394 U.S. 369 (1969), 69, Brotherhood of Railroad Trainmen v. Jacksonville Terminal Co.

Docket Nº:No. 69
Citation:394 U.S. 369, 89 S.Ct. 1109, 22 L.Ed.2d 344
Party Name:Brotherhood of Railroad Trainmen v. Jacksonville Terminal Co.
Case Date:March 25, 1969
Court:United States Supreme Court

Page 369

394 U.S. 369 (1969)

89 S.Ct. 1109, 22 L.Ed.2d 344

Brotherhood of Railroad Trainmen


Jacksonville Terminal Co.

No. 69

United States Supreme Court

March 25, 1969

Argued December 11, 1968




Florida East Coast Railway Co. (FEC), having exhausted all the Railway Labor Act's procedures for resolving a "major dispute," unilaterally changed its operating employees' rates of pay, rules, and working conditions, and petitioner unions called a strike and picketed peacefully at locations where FEC operated, including the premises of respondent terminal company. A federal district court enjoined picketing of respondent's premises except at a "reserved gate" set aside for FEC employees. The Court of Appeals reversed, holding that the Norris-LaGuardia Act barred issuance of a federal injunction, and that decision was affirmed by an equal division of this Court (385 U.S. 20). While that litigation was pending, respondent obtained from the Florida courts an injunction almost identical to the earlier federal order. The state trial court found that resumption of general picketing would result in virtual cessation of respondent's activities and cause serious economic damage to the State, and that it constituted an illegal secondary boycott and was unlawful under other state laws.


1. The jurisdiction of the state courts was not preempted by the primary jurisdiction of the National Labor Relations Board, even though a small percentage of petitioner unions' membership may be subject to the National Labor Relations Act (NLRA), as this is simply a railway labor dispute to which the NLRA has no direct application. Pp. 375-377.

2. The Railway Labor Act (RLA) supplies a detailed framework to facilitate the voluntary settlement of major disputes, and while it does not specify what occurs when these procedures have been exhausted without success, it does imply the ultimate right of the parties to resort to peaceful self-help. Pp. 377-380.

3. Although the Florida courts may have jurisdiction over this litigation, the application of state law is limited by paramount federal policies of nationwide import, as the RLA's scheme for the resolution of major disputes would become meaningless if the

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States could prohibit the parties from engaging in any self-help. Pp. 380-382.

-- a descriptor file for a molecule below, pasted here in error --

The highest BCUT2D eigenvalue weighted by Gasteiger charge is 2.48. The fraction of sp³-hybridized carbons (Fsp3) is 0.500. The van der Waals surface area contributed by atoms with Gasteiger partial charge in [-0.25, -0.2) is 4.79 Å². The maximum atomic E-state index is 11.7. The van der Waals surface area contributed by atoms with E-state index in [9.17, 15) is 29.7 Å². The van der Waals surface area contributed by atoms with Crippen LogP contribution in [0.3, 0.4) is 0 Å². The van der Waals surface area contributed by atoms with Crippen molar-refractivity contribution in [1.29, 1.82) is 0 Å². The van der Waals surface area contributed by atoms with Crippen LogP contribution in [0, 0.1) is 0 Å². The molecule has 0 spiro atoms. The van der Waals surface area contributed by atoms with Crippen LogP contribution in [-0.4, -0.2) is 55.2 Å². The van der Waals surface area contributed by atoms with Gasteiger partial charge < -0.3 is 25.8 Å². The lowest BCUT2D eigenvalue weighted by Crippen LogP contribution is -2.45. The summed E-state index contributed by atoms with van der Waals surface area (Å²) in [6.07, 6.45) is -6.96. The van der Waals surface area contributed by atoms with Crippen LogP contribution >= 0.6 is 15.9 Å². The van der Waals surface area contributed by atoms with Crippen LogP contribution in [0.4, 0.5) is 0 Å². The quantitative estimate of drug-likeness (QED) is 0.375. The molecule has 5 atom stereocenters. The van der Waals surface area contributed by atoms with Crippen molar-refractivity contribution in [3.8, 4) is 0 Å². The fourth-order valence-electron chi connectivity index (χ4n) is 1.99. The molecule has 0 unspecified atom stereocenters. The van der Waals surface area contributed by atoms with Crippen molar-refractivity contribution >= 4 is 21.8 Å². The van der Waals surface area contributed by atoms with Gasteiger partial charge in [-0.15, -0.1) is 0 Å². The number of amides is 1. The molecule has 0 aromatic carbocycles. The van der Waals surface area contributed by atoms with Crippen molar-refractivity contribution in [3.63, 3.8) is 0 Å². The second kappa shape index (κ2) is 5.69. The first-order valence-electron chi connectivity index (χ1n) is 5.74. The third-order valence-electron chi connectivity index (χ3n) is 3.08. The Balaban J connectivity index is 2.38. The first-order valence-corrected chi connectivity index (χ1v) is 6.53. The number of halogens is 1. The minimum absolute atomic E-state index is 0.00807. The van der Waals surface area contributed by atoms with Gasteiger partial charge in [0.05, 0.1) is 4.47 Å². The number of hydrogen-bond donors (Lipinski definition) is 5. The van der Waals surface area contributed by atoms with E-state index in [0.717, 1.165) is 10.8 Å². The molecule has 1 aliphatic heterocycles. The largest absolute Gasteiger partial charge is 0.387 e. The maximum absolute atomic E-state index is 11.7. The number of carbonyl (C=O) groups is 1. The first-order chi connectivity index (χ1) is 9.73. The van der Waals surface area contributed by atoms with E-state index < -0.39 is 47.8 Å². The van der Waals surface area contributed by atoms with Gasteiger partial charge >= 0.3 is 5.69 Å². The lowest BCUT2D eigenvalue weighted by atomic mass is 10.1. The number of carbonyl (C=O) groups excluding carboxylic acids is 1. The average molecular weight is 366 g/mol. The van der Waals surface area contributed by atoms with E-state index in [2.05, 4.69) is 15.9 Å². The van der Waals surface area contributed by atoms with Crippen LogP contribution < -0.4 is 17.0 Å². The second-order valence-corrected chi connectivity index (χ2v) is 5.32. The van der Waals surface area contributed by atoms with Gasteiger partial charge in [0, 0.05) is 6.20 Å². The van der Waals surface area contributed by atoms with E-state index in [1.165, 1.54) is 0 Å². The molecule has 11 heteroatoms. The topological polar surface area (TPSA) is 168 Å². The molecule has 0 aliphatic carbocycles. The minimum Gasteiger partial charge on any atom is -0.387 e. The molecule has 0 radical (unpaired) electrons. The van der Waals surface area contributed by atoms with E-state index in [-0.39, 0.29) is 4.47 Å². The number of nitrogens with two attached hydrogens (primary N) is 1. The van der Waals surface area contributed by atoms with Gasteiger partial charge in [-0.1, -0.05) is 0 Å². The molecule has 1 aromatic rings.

4. The NLRA cannot be imported completely into the railway labor area, but it can be referred to for assistance in construing the RLA, and here the NLRA's policies can aid in determining whether petitioners' conduct is within the penumbra of that protected under the Act or whether it is outside the pale of permissible activity. Pp. 382-384.

5. Peaceful primary picketing incident to a lawful strike is protected conduct under the NLRA, and since there are no grounds for distinguishing picketing under the RLA, peaceful primary strikes and peaceful picketing incident thereto are within the core of protected self-help under the RLA. Pp. 384-386.

6. While it is difficult to formulate generalizations governing common situs picketing, it is clear that secondary employers are not necessarily protected against picketing aimed directly at their employees, and thus to condemn all of petitioners' picketing which carries any "secondary" implications would be to paint with too broad a brush. Pp. 386-390.

7. Congress has not provided usable standards or access to administrative expertise in this area of railway labor conduct, and the least unsatisfactory judicial solution is to allow those who have unsuccessfully exhausted the RLA's procedures for resolving a major dispute to employ their full range of peaceful economic power, provided it does not conflict with any other obligation imposed by federal law. Therefore, until Congress acts, primary or secondary railway labor picketing must be deemed conduct protected against state proscription. Pp. 390-393.

201 So.2d 253, reversed.

Page 371

HARLAN, J., lead opinion

MR. JUSTICE HARLAN delivered the opinion of the Court.

This case arises out of the Nation's longest railroad labor dispute, much of the history of which is recorded in the pages of the United States and federal reports.1 The events most pertinent to the present litigation began on April 24, 1966, when the Florida East Coast Railway Company (FEC), having exhausted all procedures required by the Railway Labor Act2 for the resolution of a "major dispute,"3 unilaterally changed its operating employees' rates of pay, rules, and working conditions. Petitioners, who represent FEC's operating employees, responded by calling a strike and thereafter by picketing the various locations at which FEC carried on its operations, including the premises of the respondent, Jacksonville Terminal Company.4